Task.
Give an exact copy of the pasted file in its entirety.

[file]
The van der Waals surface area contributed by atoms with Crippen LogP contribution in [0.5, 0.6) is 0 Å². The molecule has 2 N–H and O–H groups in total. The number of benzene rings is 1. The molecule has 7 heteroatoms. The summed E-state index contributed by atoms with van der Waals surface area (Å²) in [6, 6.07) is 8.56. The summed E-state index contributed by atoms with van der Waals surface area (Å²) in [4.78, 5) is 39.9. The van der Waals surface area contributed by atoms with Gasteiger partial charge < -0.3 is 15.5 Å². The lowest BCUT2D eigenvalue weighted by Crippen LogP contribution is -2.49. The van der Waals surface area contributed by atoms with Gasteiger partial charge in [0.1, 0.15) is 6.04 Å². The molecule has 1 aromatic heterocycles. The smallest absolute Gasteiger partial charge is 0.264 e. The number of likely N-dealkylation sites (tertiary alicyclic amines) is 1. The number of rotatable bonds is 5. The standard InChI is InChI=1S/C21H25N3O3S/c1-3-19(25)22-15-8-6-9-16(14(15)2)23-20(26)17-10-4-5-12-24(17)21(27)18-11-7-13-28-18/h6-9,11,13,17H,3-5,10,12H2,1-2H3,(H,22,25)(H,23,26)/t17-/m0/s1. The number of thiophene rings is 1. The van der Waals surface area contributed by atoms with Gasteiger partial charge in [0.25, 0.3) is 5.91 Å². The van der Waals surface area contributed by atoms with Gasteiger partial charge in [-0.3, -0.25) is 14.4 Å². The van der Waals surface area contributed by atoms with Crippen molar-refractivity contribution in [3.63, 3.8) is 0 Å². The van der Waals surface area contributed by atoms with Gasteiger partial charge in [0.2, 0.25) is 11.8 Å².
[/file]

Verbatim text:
The van der Waals surface area contributed by atoms with Crippen LogP contribution in [0.5, 0.6) is 0 Å². The molecule has 2 N–H and O–H groups in total. The number of benzene rings is 1. The molecule has 7 heteroatoms. The summed E-state index contributed by atoms with van der Waals surface area (Å²) in [6, 6.07) is 8.56. The summed E-state index contributed by atoms with van der Waals surface area (Å²) in [4.78, 5) is 39.9. The van der Waals surface area contributed by atoms with Gasteiger partial charge < -0.3 is 15.5 Å². The lowest BCUT2D eigenvalue weighted by Crippen LogP contribution is -2.49. The van der Waals surface area contributed by atoms with Gasteiger partial charge in [0.1, 0.15) is 6.04 Å². The molecule has 1 aromatic heterocycles. The smallest absolute Gasteiger partial charge is 0.264 e. The number of likely N-dealkylation sites (tertiary alicyclic amines) is 1. The number of rotatable bonds is 5. The standard InChI is InChI=1S/C21H25N3O3S/c1-3-19(25)22-15-8-6-9-16(14(15)2)23-20(26)17-10-4-5-12-24(17)21(27)18-11-7-13-28-18/h6-9,11,13,17H,3-5,10,12H2,1-2H3,(H,22,25)(H,23,26)/t17-/m0/s1. The number of thiophene rings is 1. The van der Waals surface area contributed by atoms with Gasteiger partial charge in [0.25, 0.3) is 5.91 Å². The van der Waals surface area contributed by atoms with Gasteiger partial charge in [-0.3, -0.25) is 14.4 Å². The van der Waals surface area contributed by atoms with Crippen molar-refractivity contribution in [3.63, 3.8) is 0 Å². The van der Waals surface area contributed by atoms with Gasteiger partial charge in [0.2, 0.25) is 11.8 Å².